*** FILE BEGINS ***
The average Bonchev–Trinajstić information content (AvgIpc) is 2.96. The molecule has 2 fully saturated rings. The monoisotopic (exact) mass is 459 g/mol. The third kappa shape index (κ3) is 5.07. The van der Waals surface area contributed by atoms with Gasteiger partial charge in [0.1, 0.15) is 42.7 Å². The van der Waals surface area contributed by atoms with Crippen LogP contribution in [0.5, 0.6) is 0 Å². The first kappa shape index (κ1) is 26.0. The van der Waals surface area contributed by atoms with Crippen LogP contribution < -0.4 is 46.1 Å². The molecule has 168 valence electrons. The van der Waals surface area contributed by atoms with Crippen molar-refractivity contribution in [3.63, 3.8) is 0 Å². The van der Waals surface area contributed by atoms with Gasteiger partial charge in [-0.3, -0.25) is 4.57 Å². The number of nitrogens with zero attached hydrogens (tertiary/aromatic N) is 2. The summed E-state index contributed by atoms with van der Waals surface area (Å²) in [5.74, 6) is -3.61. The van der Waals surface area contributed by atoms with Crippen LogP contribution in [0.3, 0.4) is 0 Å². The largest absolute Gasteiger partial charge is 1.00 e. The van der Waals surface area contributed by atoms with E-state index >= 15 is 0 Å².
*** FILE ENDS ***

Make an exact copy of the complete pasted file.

The average Bonchev–Trinajstić information content (AvgIpc) is 2.96. The molecule has 2 fully saturated rings. The monoisotopic (exact) mass is 459 g/mol. The third kappa shape index (κ3) is 5.07. The van der Waals surface area contributed by atoms with Gasteiger partial charge in [0.1, 0.15) is 42.7 Å². The van der Waals surface area contributed by atoms with Crippen LogP contribution in [0.5, 0.6) is 0 Å². The first kappa shape index (κ1) is 26.0. The van der Waals surface area contributed by atoms with Crippen LogP contribution < -0.4 is 46.1 Å². The molecule has 168 valence electrons. The van der Waals surface area contributed by atoms with Crippen molar-refractivity contribution in [3.63, 3.8) is 0 Å². The van der Waals surface area contributed by atoms with Gasteiger partial charge in [-0.3, -0.25) is 4.57 Å². The number of nitrogens with zero attached hydrogens (tertiary/aromatic N) is 2. The summed E-state index contributed by atoms with van der Waals surface area (Å²) in [5.74, 6) is -3.61. The van der Waals surface area contributed by atoms with Crippen LogP contribution in [0.3, 0.4) is 0 Å². The largest absolute Gasteiger partial charge is 1.00 e. The van der Waals surface area contributed by atoms with E-state index >= 15 is 0 Å².